We Need Multilingual Student Journalism

We Need Multilingual Student Journalism

We Need Multilingual Student Journalism

How the news is presented should not hinder anyone from staying informed. As student journalists, we can make sure of that.


I can’t remember what we were eating, but I do remember the pain in Peike’s voice. As we were catching up over dinner, she told me that she was stressed about her homework, since she had mountains of reading each week. While any student would feel stress over a reading-intensive course load, Peike had to get through 30 pages of reading a night in her second language—and each page took her 30 minutes to read and comprehend. Although she is fluent in English (passing the TOEFL test is mandatory to attend our university, the University of Massachusetts), it was her first year attending school in the United States, where she was expected to study, work, socialize and advocate for herself in her non-native tongue.

Seeing the exhaustion on her face, I realized the amount of energy students expend to not only exist, but also excel in spaces where their own language is not the language of power.

Like many native-English speakers in the United States, I had taken for granted the privilege I have of being able to go almost anywhere I want, and have other people accommodate to my language preference.

When my then–editor in chief Devyn Giannetti announced to the editorial board in September 2017 that we would cut down on print and turn our attention toward digital, I started thinking about the new opportunities for The Massachusetts Daily Collegian to serve the community. I was thinking outward, about what UMass students, faculty, and staff needed from us. I thought of Peike, and how the way the news is presented should not hinder anyone from staying informed.

The same evening, I asked Devyn if I could see if the Collegian could have articles in Spanish and Chinese, since those languages have large speaking populations on campus. She green-lighted my idea, and I got to recruiting.

By November, we were translating articles into Spanish and Chinese—and Vietnamese, Korean, Italian, and Portuguese. This was the start of the Translations Department.

In two years, the department has swelled to over 20 translators and editors who translate articles into 12 languages—soon 13; we’re working on finding a Hindi translator. Not only are we of a variety of ages, races, genders, religions, ethnicities, and nationalities, but we also have a variety of language and translation experience. Some are native speakers, some are heritage speakers (meaning that they do not have formal writing experience with the language) and others are currently learning the language at school. Together, we collaborate on how to best translate an article, or record a podcast (we will be starting a podcast this spring). In the United States, where more than 350 languages are spoken (around a third are indigenous American languages), but all except for English are labeled as “foreign” and taught to be memorized and regurgitated—rather than felt.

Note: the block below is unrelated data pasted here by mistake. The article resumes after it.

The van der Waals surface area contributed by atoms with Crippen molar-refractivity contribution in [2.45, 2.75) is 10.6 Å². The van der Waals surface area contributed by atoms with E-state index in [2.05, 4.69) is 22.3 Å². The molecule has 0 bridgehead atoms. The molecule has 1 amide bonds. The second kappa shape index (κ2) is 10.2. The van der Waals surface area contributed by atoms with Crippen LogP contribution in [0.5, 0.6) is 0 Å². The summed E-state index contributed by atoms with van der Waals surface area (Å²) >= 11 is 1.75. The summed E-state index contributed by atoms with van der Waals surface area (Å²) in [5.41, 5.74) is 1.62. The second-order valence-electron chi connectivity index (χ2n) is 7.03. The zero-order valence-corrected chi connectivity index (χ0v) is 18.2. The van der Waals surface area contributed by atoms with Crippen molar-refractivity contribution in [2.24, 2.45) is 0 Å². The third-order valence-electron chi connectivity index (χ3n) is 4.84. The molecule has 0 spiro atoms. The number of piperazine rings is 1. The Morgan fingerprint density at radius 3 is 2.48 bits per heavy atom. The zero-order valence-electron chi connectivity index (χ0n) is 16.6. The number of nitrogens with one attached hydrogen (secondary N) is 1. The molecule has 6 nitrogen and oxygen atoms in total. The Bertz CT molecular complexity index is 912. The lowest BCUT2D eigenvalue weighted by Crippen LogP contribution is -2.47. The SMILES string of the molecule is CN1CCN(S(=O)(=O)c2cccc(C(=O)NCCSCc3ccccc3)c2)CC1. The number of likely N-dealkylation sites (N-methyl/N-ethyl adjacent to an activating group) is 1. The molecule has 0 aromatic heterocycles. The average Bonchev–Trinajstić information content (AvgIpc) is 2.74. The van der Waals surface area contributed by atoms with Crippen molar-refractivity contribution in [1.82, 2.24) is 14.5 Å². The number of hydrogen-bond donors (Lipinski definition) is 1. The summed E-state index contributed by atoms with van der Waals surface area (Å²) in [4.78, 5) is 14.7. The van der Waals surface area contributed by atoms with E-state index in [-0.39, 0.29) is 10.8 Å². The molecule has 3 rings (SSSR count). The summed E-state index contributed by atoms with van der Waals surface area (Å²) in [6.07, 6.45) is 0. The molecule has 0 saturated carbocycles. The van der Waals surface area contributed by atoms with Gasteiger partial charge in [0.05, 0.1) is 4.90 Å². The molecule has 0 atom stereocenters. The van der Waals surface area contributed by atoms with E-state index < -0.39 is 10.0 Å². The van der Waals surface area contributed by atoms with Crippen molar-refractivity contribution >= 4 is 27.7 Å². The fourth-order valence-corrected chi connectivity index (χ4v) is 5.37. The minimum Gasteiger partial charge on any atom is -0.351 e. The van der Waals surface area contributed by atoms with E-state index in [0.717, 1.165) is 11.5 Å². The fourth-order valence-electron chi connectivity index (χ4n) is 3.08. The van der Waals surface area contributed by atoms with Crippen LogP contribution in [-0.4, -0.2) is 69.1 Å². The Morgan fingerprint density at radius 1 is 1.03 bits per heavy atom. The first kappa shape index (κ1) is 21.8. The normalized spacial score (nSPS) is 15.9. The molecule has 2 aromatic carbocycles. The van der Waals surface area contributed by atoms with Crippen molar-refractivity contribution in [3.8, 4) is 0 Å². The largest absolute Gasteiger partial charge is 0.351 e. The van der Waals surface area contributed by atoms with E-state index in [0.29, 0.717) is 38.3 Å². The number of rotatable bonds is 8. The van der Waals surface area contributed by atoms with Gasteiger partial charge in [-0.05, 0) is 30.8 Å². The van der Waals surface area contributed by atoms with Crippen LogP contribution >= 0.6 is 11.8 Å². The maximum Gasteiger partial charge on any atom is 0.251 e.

Beyond making news more accessible, I want students, faculty, and staff at my university to know that they are seen, that their identities matter and command respect. To see Malay editor Alif’s eyes light up and mouth widen into a smile when I tell him that we can begin to publish articles in Malaysian script, in addition to the Latin alphabet. To see Xenia, the German/Spanish editor, try to not smile too big when we show our long-form narrative class Xenia’s Spanish language article about an indigenous Ecuadorian environmental activist—the first Collegian article originally reported in a language other than English. To hear from one of the IT guys who fix the technical issues at the Collegian office that he’s been wanting to connect with their parents’ native languages—and will now do so by reading the Collegian in French.

At our monthly staff meetings, I look around a table filled with people who are not only fluent in at least two languages (many know three or four) but are also guided by empathy and driven by a commitment to serving the public. When I look around the table, I see not only a diverse newsroom but also the future of US community journalism.

A few other student newspapers, including the DePaulia and the Niner Times, have begun multilingual publishing, but I hope that, in a few years, we become the norm, rather than the exception. Our communities depend on it.

To learn more about the department and our methods, please click here to read the Collegian’s translations special issue.

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